Review: "Welch’s And Here We Are followed, a more overtly sentimental path based on the memoirs of the composer’s great uncle, an opera singer imprisoned in the wartime Philippines. The piece circled with a jazzy flair provided by the small ensemble (trumpet, piano, vibraphone, bass guitar and drums, conducted by the composer). Baritone and librettist Daniel Neer intoned reminiscences of Welch’s elder in a half-spoken vibrato. Reflections of a life’s hardships, joys and yearning were pushed by an ever-modulating piano and round-robin repetitions moving across the band. The music ascended and descended, always moving while refusing to mold to the emotional impulses of the fragmented story.” – Kurt Gottschalk, New York Classical Review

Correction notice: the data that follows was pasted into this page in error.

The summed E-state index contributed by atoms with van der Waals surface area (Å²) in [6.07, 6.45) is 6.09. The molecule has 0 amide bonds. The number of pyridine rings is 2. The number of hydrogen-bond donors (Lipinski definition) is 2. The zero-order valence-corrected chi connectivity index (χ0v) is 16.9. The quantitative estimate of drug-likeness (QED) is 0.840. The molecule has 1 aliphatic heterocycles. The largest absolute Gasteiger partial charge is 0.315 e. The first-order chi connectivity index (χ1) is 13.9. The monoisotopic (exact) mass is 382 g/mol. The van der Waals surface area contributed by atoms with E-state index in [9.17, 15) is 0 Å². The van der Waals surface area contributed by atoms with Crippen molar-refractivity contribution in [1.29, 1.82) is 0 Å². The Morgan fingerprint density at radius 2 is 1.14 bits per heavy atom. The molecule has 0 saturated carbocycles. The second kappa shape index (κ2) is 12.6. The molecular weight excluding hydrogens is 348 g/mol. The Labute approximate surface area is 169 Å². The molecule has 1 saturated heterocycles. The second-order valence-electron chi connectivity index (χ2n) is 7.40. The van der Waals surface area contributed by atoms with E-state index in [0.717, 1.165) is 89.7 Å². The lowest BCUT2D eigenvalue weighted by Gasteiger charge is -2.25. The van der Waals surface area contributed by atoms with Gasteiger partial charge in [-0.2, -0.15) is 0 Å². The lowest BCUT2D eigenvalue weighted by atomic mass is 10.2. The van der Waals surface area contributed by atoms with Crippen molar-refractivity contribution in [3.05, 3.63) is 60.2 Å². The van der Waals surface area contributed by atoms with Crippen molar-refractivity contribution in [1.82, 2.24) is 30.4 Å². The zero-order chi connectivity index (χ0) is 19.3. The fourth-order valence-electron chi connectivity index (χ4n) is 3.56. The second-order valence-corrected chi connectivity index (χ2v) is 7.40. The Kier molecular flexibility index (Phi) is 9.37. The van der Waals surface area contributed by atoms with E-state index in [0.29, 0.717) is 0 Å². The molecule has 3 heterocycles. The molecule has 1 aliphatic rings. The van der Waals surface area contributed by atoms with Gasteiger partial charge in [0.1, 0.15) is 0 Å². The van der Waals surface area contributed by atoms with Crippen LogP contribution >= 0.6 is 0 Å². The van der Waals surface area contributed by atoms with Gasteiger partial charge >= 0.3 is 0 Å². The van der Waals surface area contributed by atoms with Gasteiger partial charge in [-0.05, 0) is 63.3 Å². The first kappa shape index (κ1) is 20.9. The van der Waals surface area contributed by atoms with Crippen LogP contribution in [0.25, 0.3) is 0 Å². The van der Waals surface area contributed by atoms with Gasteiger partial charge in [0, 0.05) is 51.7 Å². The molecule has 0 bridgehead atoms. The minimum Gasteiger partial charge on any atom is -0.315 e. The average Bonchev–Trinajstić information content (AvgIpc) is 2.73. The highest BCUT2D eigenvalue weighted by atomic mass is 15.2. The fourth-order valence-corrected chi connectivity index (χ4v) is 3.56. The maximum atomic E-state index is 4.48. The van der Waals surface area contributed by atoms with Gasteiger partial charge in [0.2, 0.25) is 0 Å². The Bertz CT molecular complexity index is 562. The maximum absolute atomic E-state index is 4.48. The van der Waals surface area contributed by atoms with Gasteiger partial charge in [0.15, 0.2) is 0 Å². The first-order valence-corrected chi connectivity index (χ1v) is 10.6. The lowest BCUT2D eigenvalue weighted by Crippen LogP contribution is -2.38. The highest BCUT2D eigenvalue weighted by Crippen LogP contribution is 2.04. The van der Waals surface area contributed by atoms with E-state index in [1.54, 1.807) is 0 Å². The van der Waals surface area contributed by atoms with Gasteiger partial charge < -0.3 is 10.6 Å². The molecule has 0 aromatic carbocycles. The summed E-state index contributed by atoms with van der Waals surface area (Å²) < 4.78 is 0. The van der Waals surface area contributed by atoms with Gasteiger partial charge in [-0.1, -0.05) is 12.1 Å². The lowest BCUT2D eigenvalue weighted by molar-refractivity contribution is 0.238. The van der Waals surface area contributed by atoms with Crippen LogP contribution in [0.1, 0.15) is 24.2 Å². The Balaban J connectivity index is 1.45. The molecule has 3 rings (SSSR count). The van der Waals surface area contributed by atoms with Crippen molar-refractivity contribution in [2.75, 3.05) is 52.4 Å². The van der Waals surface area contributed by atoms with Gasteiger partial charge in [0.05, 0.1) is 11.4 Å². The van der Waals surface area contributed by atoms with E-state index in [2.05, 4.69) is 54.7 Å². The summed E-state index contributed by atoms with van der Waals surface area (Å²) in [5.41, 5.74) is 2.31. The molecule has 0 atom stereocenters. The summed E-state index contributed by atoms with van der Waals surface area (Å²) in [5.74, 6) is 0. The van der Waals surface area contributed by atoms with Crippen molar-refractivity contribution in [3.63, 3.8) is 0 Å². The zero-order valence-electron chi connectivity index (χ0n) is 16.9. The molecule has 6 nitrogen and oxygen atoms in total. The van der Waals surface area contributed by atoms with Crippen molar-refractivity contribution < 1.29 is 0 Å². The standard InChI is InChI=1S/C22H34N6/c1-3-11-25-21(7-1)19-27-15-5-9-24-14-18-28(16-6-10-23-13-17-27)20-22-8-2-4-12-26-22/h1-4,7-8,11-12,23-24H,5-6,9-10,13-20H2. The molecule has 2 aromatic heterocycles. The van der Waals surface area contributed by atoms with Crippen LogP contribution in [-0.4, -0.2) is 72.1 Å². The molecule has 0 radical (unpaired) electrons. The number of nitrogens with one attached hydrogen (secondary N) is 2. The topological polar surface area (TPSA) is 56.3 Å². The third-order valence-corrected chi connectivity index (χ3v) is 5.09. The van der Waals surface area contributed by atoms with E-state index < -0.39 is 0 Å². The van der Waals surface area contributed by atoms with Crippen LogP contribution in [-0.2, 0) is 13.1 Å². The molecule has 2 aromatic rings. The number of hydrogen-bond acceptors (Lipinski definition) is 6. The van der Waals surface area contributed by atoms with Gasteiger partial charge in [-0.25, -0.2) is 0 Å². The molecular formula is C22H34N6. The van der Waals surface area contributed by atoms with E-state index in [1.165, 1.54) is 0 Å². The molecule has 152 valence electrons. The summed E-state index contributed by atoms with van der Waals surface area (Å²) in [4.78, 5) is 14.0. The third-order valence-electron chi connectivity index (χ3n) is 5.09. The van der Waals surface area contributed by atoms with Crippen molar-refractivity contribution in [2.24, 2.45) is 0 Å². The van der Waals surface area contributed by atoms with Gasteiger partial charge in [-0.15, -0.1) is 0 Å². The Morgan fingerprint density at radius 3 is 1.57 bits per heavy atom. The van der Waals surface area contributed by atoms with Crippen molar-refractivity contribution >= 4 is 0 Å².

Also an accomplished bagpiper, Welch has been regarded as “a composer possessed of both rich imagination and the skill to bring his fancies to life”. He studied composition with Barry Truax, Rodney Sharman, Alvin Lucier and Anthony Braxton. Welch’s musical adventures and collaborative spirit have brought him to work with some of today’s most noted musical personalities, sustaining working relationships with experimental music staple Alvin Lucier and MacArthur recipient Anthony Braxton, his previous mentors, and a host of other esteemed artists, such as MacArthur recipient John Zorn, Bang on a Can Co-Director Julia Wolfe, Zeena Parkins, and Ikue Mori. His third disc of his own music, Dream Tigers (Tzadik, 2005), containing his critically lauded string quartet, Siubhal Turnlar, made both Time Out New York’s classical and non-classical top-ten CD lists for the year 2005.